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September 16, 2011 / 74

Jevon’s Paradox – the Green Movement Doesn’t Iike It.

It seems that I’ve stumbled into a discussion of which I was unaware. (I’m sure there are many such… but this one interests me)

It seems that the only people who throw rocks at the Jevon’s Paradox

(See: )

are the Greenies. Especially the Global Warming crowd. Of course, anyone with a 2nd grade science education knows that AGW people are incapable of doing REAL science, lacking as they do an understanding of scientific method, and placing faith, as they do, in their beliefs instead of actually DOING science. To the AGW people, the “science” of AGW is “Settled” ie “finalized for all time.” And throughout history the only people who have felt that they know THE truth and you cannot change it or disprove it have been religious zealots. The Greenies fall into this category. I once told a greenie that “Science, REAL science, is NEVER “settled” – and he disputed the idea.)

I read one article where the person started right out saying if you have inflation, you have more money to spend… completely ignoring the known effects of inflation (being that though you have MORE  money – it is worth LESS per unit… and since wages and interest rates NEVER keep pace with inflation you probably actually have LESS to spend in terms of value.)

In my own life I can give many examples of Jevon’s Paradox:

I got a fuel efficient car – I drove it more and burned more gas.

I use window A/C because if a central air unit goes out, you’re screwed. If a window unit goes out, you still have A/C until you can either get the broken one fixed, or buy a new one. As window A/Cs have become more efficient, I tend to use A/C more. Whereas I used to only use A/C on the HOTTEST days of the year (temp over 90 to 95 F) – now I use it almost all summer.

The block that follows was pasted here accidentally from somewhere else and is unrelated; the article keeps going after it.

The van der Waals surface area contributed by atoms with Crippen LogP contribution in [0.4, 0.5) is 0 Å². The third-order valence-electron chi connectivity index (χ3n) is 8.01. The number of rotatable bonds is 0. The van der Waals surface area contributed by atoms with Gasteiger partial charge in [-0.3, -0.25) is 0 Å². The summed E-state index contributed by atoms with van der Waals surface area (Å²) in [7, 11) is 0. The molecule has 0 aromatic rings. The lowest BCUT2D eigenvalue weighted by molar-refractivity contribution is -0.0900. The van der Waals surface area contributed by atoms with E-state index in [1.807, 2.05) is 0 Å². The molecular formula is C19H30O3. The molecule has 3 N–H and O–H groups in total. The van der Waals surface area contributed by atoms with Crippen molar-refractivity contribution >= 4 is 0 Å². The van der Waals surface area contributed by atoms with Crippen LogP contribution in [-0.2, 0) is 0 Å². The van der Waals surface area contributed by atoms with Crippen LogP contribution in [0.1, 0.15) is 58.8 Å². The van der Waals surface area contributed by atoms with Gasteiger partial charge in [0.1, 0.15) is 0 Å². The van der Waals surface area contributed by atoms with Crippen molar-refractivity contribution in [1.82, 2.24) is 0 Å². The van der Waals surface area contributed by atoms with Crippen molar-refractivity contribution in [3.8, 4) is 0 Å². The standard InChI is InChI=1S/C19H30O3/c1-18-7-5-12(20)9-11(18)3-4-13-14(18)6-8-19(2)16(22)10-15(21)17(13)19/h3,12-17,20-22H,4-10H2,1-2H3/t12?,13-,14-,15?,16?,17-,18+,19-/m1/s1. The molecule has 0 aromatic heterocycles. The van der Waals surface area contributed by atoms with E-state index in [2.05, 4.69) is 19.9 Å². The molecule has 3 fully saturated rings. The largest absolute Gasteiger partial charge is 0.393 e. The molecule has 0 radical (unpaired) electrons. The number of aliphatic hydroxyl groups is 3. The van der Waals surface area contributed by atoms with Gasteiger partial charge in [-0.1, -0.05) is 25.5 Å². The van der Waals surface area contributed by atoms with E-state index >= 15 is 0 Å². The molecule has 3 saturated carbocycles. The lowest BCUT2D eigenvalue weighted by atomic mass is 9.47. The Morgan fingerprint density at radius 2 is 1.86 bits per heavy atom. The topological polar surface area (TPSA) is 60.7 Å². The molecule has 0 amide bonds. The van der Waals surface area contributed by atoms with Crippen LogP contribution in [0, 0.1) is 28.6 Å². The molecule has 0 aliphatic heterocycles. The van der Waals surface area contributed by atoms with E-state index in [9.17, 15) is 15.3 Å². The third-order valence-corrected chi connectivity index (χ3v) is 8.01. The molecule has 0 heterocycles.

And someone referred to food and the developing world. As production of food increased in the developed world, more food could be sent to the third world – where the increase in nutritional levels caused an exploding level of infant survivability. So the more food we grew, the more people could eat, and the more people were produced TO eat more food.

The simple fact is that if technology reaches an equilibrium, the use of resources also reaches an optimal level for that level of technology. Increase the level of technology, and you disturb the equilibrium – causing imbalance between supply and demand – which (because people seem to tend to live “better”  – or consume MORE if they can) causes increased consumption.

So Jevon’s paradox isn’t really a paradox at all – but a natural working of the forces of economics.


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